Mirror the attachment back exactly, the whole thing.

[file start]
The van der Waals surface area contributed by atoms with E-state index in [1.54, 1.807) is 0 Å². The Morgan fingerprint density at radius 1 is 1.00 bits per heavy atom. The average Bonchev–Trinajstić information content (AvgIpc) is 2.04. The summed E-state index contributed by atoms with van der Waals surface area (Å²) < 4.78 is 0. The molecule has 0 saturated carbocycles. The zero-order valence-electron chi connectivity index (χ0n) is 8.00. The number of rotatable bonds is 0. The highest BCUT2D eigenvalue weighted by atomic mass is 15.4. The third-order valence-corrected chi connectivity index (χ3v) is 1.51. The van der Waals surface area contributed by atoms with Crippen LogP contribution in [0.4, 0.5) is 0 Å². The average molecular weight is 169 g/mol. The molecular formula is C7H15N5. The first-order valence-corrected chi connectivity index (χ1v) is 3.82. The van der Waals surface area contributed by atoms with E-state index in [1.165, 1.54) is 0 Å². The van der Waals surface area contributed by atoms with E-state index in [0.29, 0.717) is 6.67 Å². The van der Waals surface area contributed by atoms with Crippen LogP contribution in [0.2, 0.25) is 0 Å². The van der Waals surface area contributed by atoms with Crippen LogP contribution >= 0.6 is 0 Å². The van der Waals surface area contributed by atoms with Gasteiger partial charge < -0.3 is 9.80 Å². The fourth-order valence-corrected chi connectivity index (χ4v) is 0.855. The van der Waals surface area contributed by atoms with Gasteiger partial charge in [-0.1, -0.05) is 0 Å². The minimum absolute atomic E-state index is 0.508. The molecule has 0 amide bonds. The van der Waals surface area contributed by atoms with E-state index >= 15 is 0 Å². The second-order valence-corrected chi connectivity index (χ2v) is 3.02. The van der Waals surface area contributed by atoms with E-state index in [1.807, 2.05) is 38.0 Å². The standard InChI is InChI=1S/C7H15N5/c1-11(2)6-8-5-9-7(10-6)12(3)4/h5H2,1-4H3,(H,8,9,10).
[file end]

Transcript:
The van der Waals surface area contributed by atoms with E-state index in [1.54, 1.807) is 0 Å². The Morgan fingerprint density at radius 1 is 1.00 bits per heavy atom. The average Bonchev–Trinajstić information content (AvgIpc) is 2.04. The summed E-state index contributed by atoms with van der Waals surface area (Å²) < 4.78 is 0. The molecule has 0 saturated carbocycles. The zero-order valence-electron chi connectivity index (χ0n) is 8.00. The number of rotatable bonds is 0. The highest BCUT2D eigenvalue weighted by atomic mass is 15.4. The third-order valence-corrected chi connectivity index (χ3v) is 1.51. The van der Waals surface area contributed by atoms with Crippen LogP contribution in [0.4, 0.5) is 0 Å². The average molecular weight is 169 g/mol. The molecular formula is C7H15N5. The first-order valence-corrected chi connectivity index (χ1v) is 3.82. The van der Waals surface area contributed by atoms with E-state index in [1.165, 1.54) is 0 Å². The van der Waals surface area contributed by atoms with E-state index in [0.29, 0.717) is 6.67 Å². The van der Waals surface area contributed by atoms with Crippen LogP contribution in [0.2, 0.25) is 0 Å². The van der Waals surface area contributed by atoms with Crippen LogP contribution >= 0.6 is 0 Å². The van der Waals surface area contributed by atoms with Gasteiger partial charge < -0.3 is 9.80 Å². The fourth-order valence-corrected chi connectivity index (χ4v) is 0.855. The van der Waals surface area contributed by atoms with Gasteiger partial charge in [-0.1, -0.05) is 0 Å². The minimum absolute atomic E-state index is 0.508. The molecule has 0 amide bonds. The van der Waals surface area contributed by atoms with E-state index >= 15 is 0 Å². The second-order valence-corrected chi connectivity index (χ2v) is 3.02. The van der Waals surface area contributed by atoms with E-state index in [1.807, 2.05) is 38.0 Å². The standard InChI is InChI=1S/C7H15N5/c1-11(2)6-8-5-9-7(10-6)12(3)4/h5H2,1-4H3,(H,8,9,10).